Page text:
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Donovan is sweet on Youaremycandygirl

January 29, 2018

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Bill Donovan has participated in harness racing at multiple levels, from working as a groom to owning a breeding farm, but he is perhaps best known because of his involvement in the sport as a horse owner. And Dan Patch Award winner Youaremycandygirl has become the most recent to provide Donovan with the sweet taste of success.
Youaremycandygirl was voted the sport's best 2-year-old female pacer in 2017 after winning nine of 11 races and earning $895,615. She became the fastest 2-year-old female pacer in history thanks to her 1:50 victory in a division of the International Stallion Stakes at Lexington's Red Mile, a time that tied colt Hayden Hanover for the best of any 2-year-old pacer last season. She will be among the honorees at the U.S. Harness Writers Association's Dan Patch Awards banquet Feb. 25 in Orlando.
"She had a great year," Donovan said. "When I think of all the great fillies over the years, for her to come out of the year with the world record and the earnings that she had, you realize just how blessed you are."
Prior to last year, Donovan's best known horse was the Dan Patch Award-winning trotter Maven, who made $1.75 million in her career and competed in Europe as well as North America. She retired in 2014.

"Maven will always be special," Donovan said. "Maven racing in the Elitlopp was a highlight for me. It's such a great race and there's such enthusiasm there from the Swedish fans. That was special."

Youaremycandygirl is proving capable of special moments too. Donovan bought the filly, by American Ideal out of Sweet Lady Jane, as a yearling for $150,000 at the 2016 Standardbred Horse Sale. Her dam is a half-sister to standouts Sweet Lou and Bettor Sweet.

"I went to Harrisburg intent on purchasing a top pacing filly," Donovan said. "I had two that I was adamant I was going to buy one or the other. The first was Kissin In The Sand, and I was the underbidder on her. Candygirl sold the following day and I was going to take Candygirl home with me no matter what.

"She had everything going for her. I love the family. I was happy to get her because I think that's one of the hottest maternal families in the sport right now."

Youaremycandygirl's career got off to a rough start when she made an interference break in a division of the New York Sire Stakes at Vernon Downs. From there, though, she was nearly perfect as she captured the She's A Great Lady Stakes, Breeders Crown, Matron, and Three Diamonds in addition to her division of the International Stallion.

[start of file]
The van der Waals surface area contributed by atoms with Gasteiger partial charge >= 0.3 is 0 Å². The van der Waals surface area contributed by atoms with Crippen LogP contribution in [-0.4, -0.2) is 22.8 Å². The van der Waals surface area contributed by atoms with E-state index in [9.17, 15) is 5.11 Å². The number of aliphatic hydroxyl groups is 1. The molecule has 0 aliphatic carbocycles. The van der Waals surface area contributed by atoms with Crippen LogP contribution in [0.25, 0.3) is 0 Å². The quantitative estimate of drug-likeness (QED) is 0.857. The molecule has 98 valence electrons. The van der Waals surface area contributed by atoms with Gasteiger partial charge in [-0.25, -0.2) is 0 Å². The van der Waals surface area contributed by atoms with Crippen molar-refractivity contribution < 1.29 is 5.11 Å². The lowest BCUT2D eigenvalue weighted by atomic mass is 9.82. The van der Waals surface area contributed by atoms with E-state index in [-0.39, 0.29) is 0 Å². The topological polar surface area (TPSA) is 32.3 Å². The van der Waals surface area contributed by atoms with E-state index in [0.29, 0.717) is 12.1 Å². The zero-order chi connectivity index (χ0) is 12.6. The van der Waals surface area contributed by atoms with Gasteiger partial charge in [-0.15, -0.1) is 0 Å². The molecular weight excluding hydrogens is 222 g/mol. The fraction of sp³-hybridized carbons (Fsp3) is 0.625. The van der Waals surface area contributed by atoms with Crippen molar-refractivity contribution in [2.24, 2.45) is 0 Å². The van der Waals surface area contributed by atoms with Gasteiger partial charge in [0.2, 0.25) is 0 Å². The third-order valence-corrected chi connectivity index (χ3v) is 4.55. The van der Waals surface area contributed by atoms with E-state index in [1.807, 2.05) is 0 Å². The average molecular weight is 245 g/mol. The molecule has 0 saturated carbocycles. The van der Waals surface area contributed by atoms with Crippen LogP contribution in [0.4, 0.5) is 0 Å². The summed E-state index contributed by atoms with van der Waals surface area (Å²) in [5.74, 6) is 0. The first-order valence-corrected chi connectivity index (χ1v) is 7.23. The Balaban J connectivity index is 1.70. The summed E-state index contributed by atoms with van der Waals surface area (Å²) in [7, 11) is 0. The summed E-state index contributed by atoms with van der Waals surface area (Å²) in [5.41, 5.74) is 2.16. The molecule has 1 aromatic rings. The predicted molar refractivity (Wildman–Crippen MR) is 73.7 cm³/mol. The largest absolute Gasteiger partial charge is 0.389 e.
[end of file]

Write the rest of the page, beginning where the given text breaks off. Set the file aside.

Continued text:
She finished the season on a seven-race win streak. Yannick Gingras drove her in six of those starts, with Louis Philippe-Roy at the lines in the She's A Great Lady.

"Her first start up at Vernon she got run into," Donovan said. "That's the way the sport is; you never know. She really only had one bad race, and that's when she tied up at Yonkers (and finished fifth). She wasn't at her best. But outside of those two races she was just outstanding.

"She really had a great year, there's no doubt about it. (Trainer Ron Burke) and his team did a great job in bringing her along. She can be a little headstrong. Yannick is the perfect driver for her. He gets along with horses like that better, I think, than some other drivers. He can rate her when he needs to, as much as he can.

"It was good the season ended when it did because she raced hard. She enjoyed the time off. She needs to mature a little mentally over the winter, hopefully. We're looking forward to next season."

Donovan was born and raised in Boston and developed his interest in harness racing by going to the races at the now defunct Foxboro Raceway. He worked as a groom during summers while in high school and college and was preparing to become a trainer before his father passed away and left Donovan needing to help with the family's Mayflower moving agency. He eventually took over the company and also started a number of businesses involving trucking and logistics management. He has since sold all of the businesses except one logistics company.

He also sold his breeding farm, which he started in 2010.

"I got out of the breeding business several years ago," Donovan said, adding with a laugh, "I found out I was a lot better bidder than I was a breeder."

Donovan currently owns 37 horses, with 21 being 2 year olds.

"When you put your heart and soul, and pocketbook, into the business, you hope for success," Donovan said. "When you do achieve it, it's most satisfying. Just having horses that are able to compete at the top level is rewarding." (Ken Weingartner/USTA)

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